Annotations on a Letter that Changed the World

May 04, 2013

From a Birmingham Jail

Fully annotated and footnoted by Westminster president Dr. Peter Lillback, Letter From Birmingham Jail takes its place as one of America's most valuable and noteworthy manifestos of not only the civil rights movement, but also of our nation's ceaseless journey to preserve its enduring freedoms.

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Why I Published My Annotations by Peter Lillback

Several years ago, I read the Rev. Dr. Martin Luther King Jr’s Letter From Birmingham Jail and was deeply moved by his gripping story of the unrelenting struggle and heartrending sufferings of African-Americans to achieve the human and civil rights most Americans take for granted. As I’ve read and reread Dr. King’s masterpiece, my appreciation for his vast scholarship and mastery of various theological and philosophical viewpoints has only deepened. For his letter was a prison epistle penned to answer the criticisms of fellow clergymen while he endured the great distress of incarceration. In spite of his circumstances, his letter is characterized by grace and truth and the acumen of an accomplished pastor-scholar.

In this fiftieth anniversary year of his epic letter, I publish my annotations on his work seeking to show the extensive sources of his thought and to elucidate his message. My hope is that my study will enable us all to better understand Dr. King, whether we agree or disagree with the message and tactics he chose to use to confront the injustices of racial segregation. I believe this deepening understanding is important for people of all races and all creeds not merely because Dr. King is the only minister for whom a national American holiday has been established, but also because his perspectives on the public nature of theology are becoming ever more relevant to historic Christians as we observe the steady erosion of our First Amendment liberties of conscience that have hitherto been the hallmark of American liberty.

Publisher's Description

Displaying the power and rhetoric of a reformer's sermon, Dr. Martin Luther King Jr.'s Letter From Birmingham Jail was penned on scraps of paper, without any reference materials, in a barren jail cell in Birmingham, Alabama, in April of 1963. As a little known, yet unfathomably profound epistle amplifying theological truth and the historical significance of America's civil and religious liberties, the breadth of knowledge, the penetrating insight, and the grasp of historical thinkers and their specific words revealed in this letter are nothing less than a testimony to genius. Now fully annotated and footnoted by historian and bestselling author Dr. Peter Lillback, Letter From Birmingham Jail takes its place as one of America's most valuable and noteworthy manifestos of not only the civil rights movement, but also of our nation's ceaseless journey to preserve its enduring freedoms.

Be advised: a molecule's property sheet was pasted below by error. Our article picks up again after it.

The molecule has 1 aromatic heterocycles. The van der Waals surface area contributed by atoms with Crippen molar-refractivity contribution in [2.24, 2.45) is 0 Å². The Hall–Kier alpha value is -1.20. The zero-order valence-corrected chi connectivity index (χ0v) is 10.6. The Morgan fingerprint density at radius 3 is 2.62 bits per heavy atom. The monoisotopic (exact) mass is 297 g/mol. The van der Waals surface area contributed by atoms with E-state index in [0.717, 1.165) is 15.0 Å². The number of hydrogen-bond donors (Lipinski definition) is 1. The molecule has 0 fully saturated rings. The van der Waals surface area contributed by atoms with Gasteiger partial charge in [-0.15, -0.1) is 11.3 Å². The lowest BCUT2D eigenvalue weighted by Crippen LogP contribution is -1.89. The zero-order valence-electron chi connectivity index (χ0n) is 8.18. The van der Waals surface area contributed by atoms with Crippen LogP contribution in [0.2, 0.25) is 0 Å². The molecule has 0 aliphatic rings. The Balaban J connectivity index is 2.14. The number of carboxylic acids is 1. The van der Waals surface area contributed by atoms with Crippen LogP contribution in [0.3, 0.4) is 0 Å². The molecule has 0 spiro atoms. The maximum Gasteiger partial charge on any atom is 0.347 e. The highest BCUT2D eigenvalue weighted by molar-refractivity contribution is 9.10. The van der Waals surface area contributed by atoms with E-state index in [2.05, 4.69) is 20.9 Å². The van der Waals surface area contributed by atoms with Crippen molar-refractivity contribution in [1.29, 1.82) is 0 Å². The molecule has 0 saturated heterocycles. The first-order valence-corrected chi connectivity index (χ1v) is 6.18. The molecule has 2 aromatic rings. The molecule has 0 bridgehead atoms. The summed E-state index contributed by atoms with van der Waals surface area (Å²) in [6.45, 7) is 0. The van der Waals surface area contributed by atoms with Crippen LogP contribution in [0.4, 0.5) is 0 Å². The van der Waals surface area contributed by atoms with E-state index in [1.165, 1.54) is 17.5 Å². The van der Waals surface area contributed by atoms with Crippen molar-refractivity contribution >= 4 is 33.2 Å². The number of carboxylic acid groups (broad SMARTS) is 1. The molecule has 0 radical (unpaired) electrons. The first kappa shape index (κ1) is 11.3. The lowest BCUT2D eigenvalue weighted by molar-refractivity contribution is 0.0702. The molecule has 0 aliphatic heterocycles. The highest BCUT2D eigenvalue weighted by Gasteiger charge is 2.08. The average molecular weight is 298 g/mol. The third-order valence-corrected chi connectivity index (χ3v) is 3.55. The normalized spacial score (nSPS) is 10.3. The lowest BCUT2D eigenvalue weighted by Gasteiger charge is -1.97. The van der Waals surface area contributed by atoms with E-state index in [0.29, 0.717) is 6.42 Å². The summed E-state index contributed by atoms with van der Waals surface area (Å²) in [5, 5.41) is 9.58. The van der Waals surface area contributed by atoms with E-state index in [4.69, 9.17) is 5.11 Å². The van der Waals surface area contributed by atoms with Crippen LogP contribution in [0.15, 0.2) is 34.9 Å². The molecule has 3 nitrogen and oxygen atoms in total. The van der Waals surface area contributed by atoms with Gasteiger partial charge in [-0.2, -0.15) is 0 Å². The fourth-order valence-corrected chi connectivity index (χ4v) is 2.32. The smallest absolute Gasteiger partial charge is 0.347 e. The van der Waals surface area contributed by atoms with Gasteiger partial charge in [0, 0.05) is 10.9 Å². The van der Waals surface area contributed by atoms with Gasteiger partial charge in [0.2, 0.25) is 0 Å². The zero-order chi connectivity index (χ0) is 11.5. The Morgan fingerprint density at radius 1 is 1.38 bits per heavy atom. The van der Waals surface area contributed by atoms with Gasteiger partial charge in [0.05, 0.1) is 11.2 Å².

“I first read Dr. King's "Letter from Birmingham Jail" as a freshman in high school. I have a vivid memory of being struck by his suggestion that perhaps the world is in "dire need of creative extremists" for love and the extension of justice, by those who would follow the biblical prophet Amos, Martin Luther, John Bunyan, Abraham Lincoln, and most importantly, the Lord Jesus Christ. The articulate vision and call to action contained in Dr. King's "Letter from Birmingham Jail"—for justice and love, for non-violent social activism, and for the involvement of all in seeing racial harmony and justice come in increasing measure in our world—remain a timely, challenging and important message for the 21st century. Many have read the letter. I earnestly pray this reprinting, along with helpful outline and index of significant quotations, will play a part to draw us again to the vision expressed by Dr. King, reflecting the vision of God himself for shalom in the world.”
- Professor Michael B. Kelly, Assistant Professor of Old Testament

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